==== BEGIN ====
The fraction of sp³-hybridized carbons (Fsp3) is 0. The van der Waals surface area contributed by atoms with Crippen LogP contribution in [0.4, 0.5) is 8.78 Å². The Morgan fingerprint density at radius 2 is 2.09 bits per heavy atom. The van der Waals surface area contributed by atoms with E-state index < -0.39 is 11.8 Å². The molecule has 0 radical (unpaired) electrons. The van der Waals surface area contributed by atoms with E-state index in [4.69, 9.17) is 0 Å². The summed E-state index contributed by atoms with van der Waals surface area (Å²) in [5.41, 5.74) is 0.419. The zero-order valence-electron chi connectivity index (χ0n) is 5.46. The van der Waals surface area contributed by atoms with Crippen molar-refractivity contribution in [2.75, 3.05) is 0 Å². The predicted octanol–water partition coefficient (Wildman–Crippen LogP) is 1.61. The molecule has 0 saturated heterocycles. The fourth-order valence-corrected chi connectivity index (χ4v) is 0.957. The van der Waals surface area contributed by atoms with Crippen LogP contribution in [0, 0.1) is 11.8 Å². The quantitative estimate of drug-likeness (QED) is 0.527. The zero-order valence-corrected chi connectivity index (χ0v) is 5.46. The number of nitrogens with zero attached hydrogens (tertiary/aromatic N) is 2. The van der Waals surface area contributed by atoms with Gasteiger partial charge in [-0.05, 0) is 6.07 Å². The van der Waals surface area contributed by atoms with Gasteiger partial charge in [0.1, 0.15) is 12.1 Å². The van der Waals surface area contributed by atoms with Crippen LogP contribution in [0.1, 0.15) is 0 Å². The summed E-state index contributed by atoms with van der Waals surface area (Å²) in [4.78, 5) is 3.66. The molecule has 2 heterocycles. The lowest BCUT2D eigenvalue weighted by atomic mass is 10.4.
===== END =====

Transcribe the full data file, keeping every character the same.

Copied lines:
The fraction of sp³-hybridized carbons (Fsp3) is 0. The van der Waals surface area contributed by atoms with Crippen LogP contribution in [0.4, 0.5) is 8.78 Å². The Morgan fingerprint density at radius 2 is 2.09 bits per heavy atom. The van der Waals surface area contributed by atoms with E-state index < -0.39 is 11.8 Å². The molecule has 0 radical (unpaired) electrons. The van der Waals surface area contributed by atoms with E-state index in [4.69, 9.17) is 0 Å². The summed E-state index contributed by atoms with van der Waals surface area (Å²) in [5.41, 5.74) is 0.419. The zero-order valence-electron chi connectivity index (χ0n) is 5.46. The van der Waals surface area contributed by atoms with Crippen molar-refractivity contribution in [2.75, 3.05) is 0 Å². The predicted octanol–water partition coefficient (Wildman–Crippen LogP) is 1.61. The molecule has 0 saturated heterocycles. The fourth-order valence-corrected chi connectivity index (χ4v) is 0.957. The van der Waals surface area contributed by atoms with Crippen LogP contribution in [0, 0.1) is 11.8 Å². The quantitative estimate of drug-likeness (QED) is 0.527. The zero-order valence-corrected chi connectivity index (χ0v) is 5.46. The number of nitrogens with zero attached hydrogens (tertiary/aromatic N) is 2. The van der Waals surface area contributed by atoms with Gasteiger partial charge in [-0.05, 0) is 6.07 Å². The van der Waals surface area contributed by atoms with Gasteiger partial charge in [0.1, 0.15) is 12.1 Å². The van der Waals surface area contributed by atoms with Crippen LogP contribution in [0.1, 0.15) is 0 Å². The summed E-state index contributed by atoms with van der Waals surface area (Å²) in [4.78, 5) is 3.66. The molecule has 2 heterocycles. The lowest BCUT2D eigenvalue weighted by atomic mass is 10.4.